Australia needs a windfall profits tax - but our government seems to fear the gas lobby | Richard Denniss

The gas industry would have us believe we owe it a debt of gratitude for paying us a pittance while they rake in record profits

Power means not having to ask permission, which is why it was OK for the Australian government to lift the price it charges students to go to uni and get an education but it’s not OK to lift the amount the gas industry pays us for our own resource. Of course, there is nothing in the constitution that prevents our government from collecting more tax from the fossil fuel industry – but there seems to be something in our collective consciousness.

Just as former prime minister Scott Morrison never asked students how they would feel about him increasing the cost of some of their courses by as much as 113% (despite many students having already planned the courses they wanted to study), the prime minister, Anthony Albanese, doesn’t have to ask the gas industry if they’d like to pay more tax. There’s no shortage of reform options. Former ACCC chair Rod Sims has suggested an export cap to deal with price, or fixing the broken petroleum resource rent tax (so it actually collects some revenue). The Greens have suggested a super profits tax that would raise enough revenue to save each Australian household $776 on their energy bill – or could even be used to cut the price of degrees for young people.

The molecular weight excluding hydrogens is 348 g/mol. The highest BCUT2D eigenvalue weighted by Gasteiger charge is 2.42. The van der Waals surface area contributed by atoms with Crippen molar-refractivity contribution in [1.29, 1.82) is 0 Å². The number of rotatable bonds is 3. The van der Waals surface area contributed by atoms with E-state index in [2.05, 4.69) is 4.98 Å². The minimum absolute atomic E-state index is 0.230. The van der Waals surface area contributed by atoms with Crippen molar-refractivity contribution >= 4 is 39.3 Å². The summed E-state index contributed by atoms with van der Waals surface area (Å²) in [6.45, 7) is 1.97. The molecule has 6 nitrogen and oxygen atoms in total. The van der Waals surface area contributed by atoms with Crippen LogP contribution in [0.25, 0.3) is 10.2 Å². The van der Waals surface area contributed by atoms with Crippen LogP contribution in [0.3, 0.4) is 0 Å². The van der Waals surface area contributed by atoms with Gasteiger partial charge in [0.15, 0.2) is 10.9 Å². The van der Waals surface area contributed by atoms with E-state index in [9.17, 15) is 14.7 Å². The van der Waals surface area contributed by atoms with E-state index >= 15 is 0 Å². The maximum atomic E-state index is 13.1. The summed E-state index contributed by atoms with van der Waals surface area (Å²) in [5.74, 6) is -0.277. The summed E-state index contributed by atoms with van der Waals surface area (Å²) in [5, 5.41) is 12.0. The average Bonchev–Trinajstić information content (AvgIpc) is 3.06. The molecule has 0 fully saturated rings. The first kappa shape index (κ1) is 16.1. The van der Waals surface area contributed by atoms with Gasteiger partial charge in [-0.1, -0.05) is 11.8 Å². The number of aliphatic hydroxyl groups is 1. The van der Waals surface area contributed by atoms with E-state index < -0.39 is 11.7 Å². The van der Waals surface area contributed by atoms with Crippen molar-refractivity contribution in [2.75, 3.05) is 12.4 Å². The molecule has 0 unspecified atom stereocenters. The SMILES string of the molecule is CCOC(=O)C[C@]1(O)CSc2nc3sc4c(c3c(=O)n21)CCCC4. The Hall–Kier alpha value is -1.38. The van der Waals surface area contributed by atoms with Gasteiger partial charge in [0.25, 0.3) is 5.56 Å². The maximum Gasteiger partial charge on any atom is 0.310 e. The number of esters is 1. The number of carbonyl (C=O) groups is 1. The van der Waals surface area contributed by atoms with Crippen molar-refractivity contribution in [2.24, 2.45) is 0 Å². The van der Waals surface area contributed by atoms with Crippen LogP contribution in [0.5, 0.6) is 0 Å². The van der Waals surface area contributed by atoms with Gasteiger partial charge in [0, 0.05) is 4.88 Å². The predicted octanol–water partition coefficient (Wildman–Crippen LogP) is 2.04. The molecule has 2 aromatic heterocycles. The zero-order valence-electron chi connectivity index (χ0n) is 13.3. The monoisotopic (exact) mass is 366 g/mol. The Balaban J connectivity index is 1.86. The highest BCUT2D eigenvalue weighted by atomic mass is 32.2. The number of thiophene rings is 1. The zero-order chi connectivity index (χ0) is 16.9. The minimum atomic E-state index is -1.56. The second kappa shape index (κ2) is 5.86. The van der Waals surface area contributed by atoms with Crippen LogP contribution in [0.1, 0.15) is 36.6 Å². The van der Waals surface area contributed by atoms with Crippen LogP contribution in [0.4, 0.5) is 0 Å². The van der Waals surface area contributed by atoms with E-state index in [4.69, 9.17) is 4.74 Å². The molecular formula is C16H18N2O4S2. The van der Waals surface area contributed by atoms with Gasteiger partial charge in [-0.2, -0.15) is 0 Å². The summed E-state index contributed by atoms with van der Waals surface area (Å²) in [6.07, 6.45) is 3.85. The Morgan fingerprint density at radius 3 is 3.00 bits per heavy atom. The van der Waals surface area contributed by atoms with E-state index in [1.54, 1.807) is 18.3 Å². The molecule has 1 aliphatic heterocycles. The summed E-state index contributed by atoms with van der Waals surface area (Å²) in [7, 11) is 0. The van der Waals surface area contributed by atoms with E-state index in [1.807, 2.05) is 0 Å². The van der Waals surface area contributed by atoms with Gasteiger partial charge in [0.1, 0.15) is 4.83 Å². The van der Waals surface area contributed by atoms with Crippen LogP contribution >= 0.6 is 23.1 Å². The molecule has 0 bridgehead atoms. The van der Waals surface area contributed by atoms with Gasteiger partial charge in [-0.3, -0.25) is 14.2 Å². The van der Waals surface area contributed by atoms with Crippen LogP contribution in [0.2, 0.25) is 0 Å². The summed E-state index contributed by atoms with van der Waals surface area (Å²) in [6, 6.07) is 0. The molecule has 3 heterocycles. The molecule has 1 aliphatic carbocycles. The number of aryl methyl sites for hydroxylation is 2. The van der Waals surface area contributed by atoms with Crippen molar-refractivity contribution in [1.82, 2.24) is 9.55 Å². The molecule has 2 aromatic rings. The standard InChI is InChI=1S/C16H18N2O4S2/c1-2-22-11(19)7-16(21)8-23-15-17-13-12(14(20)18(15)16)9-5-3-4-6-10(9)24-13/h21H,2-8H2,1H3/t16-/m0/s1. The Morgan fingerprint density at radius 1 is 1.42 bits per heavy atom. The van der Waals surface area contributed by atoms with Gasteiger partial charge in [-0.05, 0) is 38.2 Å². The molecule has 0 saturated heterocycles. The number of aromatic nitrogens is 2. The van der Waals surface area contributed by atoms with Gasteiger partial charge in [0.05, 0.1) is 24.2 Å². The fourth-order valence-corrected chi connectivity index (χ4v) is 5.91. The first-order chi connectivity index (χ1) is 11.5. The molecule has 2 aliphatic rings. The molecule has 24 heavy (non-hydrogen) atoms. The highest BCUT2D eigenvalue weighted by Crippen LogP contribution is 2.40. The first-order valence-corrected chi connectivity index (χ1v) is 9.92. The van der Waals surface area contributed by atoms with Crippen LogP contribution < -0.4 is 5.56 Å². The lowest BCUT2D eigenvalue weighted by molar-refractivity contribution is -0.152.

Such choices are simply about democratic priorities, rather than economics. But where governments don’t fear students, they most certainly do fear the gas lobby.

Last year Australian university students racked up $8.2bn worth of new debt to go to university, with total outstanding student loans now $74.4bn. Last year they made repayments of $5bn. With soaring inflation the interest rate the government charges on that debt has surged to 3.9%, well above the rate at which the commonwealth borrows money, which is a nice little earner. In short, students pay a high price to access our publicly owned universities.

The global gas industry, on the other hand, gets bargain access to our publicly owned gas. Some offshore gas wells pay no royalties, no petroleum resource rent tax, and are owned by companies that pay no company tax. In 2021 some of the biggest gas companies in Australia paid just $30 in company tax. No, you didn’t read that wrong, not $30bn or $30m. Chevron paid a whopping $30, while Woodside Petroleum, Santos and two Shell energy entities paid $0. In this instance, Australia’s economy revolves around accounting tricks, not accountability.

Now, of course the gas industry argues tax is a lot more complicated than the amount they pay, and it is true that in addition to the company tax that many of them don’t pay, some of their projects sometimes pay some royalties or some PRRT. But leaving aside the fact that even the Coalition held an inquiry into why the PRRT collects so little tax, it’s important to remember that the gas industry paying us some money for our gas isn’t them doing us a favour, it’s simply them buying their raw materials from us. And there’s nothing wrong with us lifting the prices we charge them in exactly the way they have lifted the price they charge their customers.